When it comes to Los Angeles, frankly, I am an outsider. When I pulled into Tiny Naylor's one day last summer, however, I felt I was pulling into history.
Now I am sure of it. Because they went and closed down Tiny Naylor's - one of the last original drive-ins in L.A. There used to be a dozen dotting Wilshire Boulevard between what is now Korea Town and what is still Beverly Hills.
Now I am glad I patronized Tiny's and noticed everything that afternoon: the towering palms, Ali Baba's next door (''Dinner Show/Belly Dancers''), and the loopy yellow script - Tiny Naylor's - dancing on the roof above my parking space. So what if there was a Safeway just across the street and a knot of people waiting on Tiny's curb, not for burgers, but for the Westwood bus? So what, I was at a real drive-in.
The menu hanging 10 feet in front of my windshield was not a disappointment: ''Steak 'n eggs''; ''Fried chicken''; ''Thick malts''; ''Baked potato''; ''Corn-on-the-cob.'' I couldn't recall the last time I ate a baked potato in my car.
I looked around for my carhop, the mobile service person that put drive-ins on the map six decades ago. That was their heyday, when people first learned the thrill of eating in their cars, and drive-ins came in shapes like their names: Tee Pee Barbecue, Ziggurat, Tail-of-the-Pup - exuberant forebears of garish neon signs, one supposes.
I was happy to see Tiny's hadn't stooped to such gimmicks - no molded plaster in the shape of a hot dog, no girls on roller skates. Just a parking lot, a menu , and a cadre of waitresses in plain orange and brown uniforms and plastic badges that in my case spelled ''Queta.''
Was I ready to order? I was. Although I had thought hard about the baked-potato option, I decided in favor of lemonade. Queta nodded, scratched her pad, and then turned toward the pickup and delivery window. I was not a regular and apparently did not merit conversation.
But I wasn't much in the mood for lighthearted exchanges. I preferred to wonder about the last time somebody ate corn on the cob in their front seat.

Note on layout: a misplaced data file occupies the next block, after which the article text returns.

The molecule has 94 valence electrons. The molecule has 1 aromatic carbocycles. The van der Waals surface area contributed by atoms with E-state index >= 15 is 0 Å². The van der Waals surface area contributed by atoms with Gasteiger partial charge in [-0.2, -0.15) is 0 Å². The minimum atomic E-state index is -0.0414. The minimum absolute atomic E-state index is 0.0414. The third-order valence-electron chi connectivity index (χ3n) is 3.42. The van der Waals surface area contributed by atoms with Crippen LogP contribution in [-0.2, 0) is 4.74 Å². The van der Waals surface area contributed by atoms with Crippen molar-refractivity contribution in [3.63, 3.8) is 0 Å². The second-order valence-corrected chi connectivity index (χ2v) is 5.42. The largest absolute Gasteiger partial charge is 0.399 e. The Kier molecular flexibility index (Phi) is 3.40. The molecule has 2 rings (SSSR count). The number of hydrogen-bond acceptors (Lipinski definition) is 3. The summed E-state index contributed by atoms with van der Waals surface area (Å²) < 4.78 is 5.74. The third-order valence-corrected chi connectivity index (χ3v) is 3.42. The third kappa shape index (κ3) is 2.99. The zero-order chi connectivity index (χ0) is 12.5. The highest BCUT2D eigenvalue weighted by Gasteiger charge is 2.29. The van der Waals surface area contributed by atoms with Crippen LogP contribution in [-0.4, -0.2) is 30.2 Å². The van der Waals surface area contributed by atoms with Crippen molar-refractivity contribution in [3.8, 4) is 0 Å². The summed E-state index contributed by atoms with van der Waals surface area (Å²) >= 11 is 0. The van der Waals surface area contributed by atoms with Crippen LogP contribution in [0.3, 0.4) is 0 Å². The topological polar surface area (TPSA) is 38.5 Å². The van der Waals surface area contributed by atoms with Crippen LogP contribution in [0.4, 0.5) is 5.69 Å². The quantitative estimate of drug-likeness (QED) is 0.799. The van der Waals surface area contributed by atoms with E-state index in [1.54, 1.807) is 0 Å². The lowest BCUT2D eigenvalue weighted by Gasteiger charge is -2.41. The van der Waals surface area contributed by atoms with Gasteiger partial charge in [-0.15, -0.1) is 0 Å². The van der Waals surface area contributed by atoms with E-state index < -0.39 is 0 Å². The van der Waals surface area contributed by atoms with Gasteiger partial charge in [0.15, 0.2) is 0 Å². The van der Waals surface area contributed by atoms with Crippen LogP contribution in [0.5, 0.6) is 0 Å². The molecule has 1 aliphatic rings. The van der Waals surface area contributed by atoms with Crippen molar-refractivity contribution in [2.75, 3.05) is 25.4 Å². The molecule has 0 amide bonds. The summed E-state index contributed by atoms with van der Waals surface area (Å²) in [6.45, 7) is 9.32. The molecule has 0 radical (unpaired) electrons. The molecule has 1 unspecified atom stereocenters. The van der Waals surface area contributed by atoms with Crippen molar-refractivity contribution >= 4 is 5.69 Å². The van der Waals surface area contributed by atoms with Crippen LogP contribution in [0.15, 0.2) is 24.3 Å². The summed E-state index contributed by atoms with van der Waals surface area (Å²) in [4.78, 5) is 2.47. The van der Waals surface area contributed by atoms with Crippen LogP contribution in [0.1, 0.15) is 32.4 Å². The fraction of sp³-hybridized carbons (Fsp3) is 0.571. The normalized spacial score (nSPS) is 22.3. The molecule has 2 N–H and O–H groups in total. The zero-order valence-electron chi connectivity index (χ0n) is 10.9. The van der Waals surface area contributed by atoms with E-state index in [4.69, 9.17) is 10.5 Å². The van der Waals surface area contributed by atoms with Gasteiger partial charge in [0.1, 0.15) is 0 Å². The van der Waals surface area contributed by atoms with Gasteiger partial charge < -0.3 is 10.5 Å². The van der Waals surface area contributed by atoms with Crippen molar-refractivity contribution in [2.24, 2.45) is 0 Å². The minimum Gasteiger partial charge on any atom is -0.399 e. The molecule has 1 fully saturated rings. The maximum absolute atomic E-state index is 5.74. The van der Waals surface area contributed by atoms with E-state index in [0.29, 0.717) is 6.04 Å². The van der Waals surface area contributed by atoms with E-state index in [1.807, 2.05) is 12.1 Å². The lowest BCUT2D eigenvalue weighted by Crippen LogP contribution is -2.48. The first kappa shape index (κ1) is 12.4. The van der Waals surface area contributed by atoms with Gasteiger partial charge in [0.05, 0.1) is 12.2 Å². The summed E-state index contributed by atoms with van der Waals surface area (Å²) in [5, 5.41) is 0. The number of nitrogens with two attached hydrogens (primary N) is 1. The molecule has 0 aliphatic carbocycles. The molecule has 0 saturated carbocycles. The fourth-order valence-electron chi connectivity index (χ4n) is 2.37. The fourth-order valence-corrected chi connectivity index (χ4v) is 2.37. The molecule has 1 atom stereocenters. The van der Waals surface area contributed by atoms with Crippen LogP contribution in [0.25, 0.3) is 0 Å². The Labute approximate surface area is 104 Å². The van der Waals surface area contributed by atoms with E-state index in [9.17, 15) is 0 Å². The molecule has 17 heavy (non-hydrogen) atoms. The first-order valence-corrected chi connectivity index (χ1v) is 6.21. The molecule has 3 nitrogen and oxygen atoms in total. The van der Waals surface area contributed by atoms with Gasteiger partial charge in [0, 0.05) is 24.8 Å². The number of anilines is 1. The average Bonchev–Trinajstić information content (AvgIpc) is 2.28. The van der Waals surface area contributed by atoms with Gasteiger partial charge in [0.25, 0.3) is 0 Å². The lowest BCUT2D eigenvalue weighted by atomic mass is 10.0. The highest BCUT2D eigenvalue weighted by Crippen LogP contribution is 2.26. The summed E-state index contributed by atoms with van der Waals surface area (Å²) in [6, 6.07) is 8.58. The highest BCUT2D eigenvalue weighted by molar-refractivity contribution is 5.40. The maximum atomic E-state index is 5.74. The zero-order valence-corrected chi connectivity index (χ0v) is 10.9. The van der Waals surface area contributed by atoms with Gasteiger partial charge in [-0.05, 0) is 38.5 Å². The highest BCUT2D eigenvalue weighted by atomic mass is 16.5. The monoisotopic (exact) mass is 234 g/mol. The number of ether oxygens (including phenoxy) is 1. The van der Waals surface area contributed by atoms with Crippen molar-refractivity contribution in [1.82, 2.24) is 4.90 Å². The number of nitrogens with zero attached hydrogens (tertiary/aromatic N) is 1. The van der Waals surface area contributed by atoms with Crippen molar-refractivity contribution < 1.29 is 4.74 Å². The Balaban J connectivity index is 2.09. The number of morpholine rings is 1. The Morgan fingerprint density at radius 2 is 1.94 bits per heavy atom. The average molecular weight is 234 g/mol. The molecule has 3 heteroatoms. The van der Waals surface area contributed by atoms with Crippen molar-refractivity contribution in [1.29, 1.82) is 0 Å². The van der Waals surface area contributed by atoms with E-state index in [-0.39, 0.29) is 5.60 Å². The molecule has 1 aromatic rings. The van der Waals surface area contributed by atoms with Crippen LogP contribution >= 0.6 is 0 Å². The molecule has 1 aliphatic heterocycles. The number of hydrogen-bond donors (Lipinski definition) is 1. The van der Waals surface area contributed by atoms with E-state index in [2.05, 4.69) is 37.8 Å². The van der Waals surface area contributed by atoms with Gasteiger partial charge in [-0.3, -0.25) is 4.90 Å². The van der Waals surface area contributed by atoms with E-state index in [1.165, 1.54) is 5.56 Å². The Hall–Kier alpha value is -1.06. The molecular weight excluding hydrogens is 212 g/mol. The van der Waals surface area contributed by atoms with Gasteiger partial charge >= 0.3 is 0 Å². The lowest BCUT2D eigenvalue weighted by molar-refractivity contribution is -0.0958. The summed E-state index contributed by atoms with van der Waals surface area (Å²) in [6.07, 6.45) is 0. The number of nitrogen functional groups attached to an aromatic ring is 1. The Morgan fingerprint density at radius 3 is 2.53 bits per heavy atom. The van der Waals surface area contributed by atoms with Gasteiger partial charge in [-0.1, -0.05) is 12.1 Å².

Looking around, I saw my Datsun was wedged between a TR7 and a Lincoln Town Car. A large woman in dark glasses, working on a strawberry sundae, peopled the Town Car. Two water glasses sweated on her car tray. Some pigeons splashed in a nearby puddle. The Westwood bus arrived and then lumbered off with its baggage of passengers. I began to wonder if this was really living history.
But just then Queta headed back in my direction with a platter to do Emily Post proud. Lemonade here wasn't just lemonade, it was a veritable production. First came the standard-issue metal tray with plastic-coated feet to clip on my window ledge. Then came the white paper doily, a slippery glass of ice water, a paper napkin - the thick kind - a long-necked spoon, a paper-covered straw, and finally my towering glass of lemonade.
What was I doing here, sticky in my vinyl seat, drinking lemonade in what was essentially a parking lot? Had I come simply to get a look at a woman eating in a luxury car? Suddenly I felt sad.
I thought about the drive-ins I had known. The odd A&W out on the hook of Cape Cod. But my mind started to drift toward drive-in banks. Maybe I was too young to have a real emotional attachment to carhops. I stared again at the plastic feet of my car tray and remembered a drive-in on the far side of Cleveland. My grandparents had driven half an hour to visit it on special summer evenings during the '60s. In the gradually darkening car, I remembered how we sat crumpling the white paper napkins in our hands and licking the salt from our lips. We ate ordinary food and felt special. No one spoke of Vietnam or the Beatles.The summer stretched endless and sat right there with us.
I put my glass on the tray and looked around for Queta. She was dressing a plate of ribs and didn't see me. ''Please Use Headlights For Service,'' read the menu right below the dessert listings. So I did - a polite, ''No rush'' flash. And then I waited again. I noticed that the Town Car had pulled out. So had the TR7. Buses came and went. I felt ready to move on, too.
Queta saw my lights and eventually came my way. My bill came to 59 cents. I dropped a dollar on the tray and asked how long she had worked Tiny's. Five years, mostly because of the people.
Later, I would hear rumors of some historic-minded folks trying to resurrect Tiny's and I would wonder where Queta wound up. But then, I simply put my car into gear, swung out onto Sunset, and headed into Hollywood.
In my rearview mirror, I saw Queta start for a Pontiac.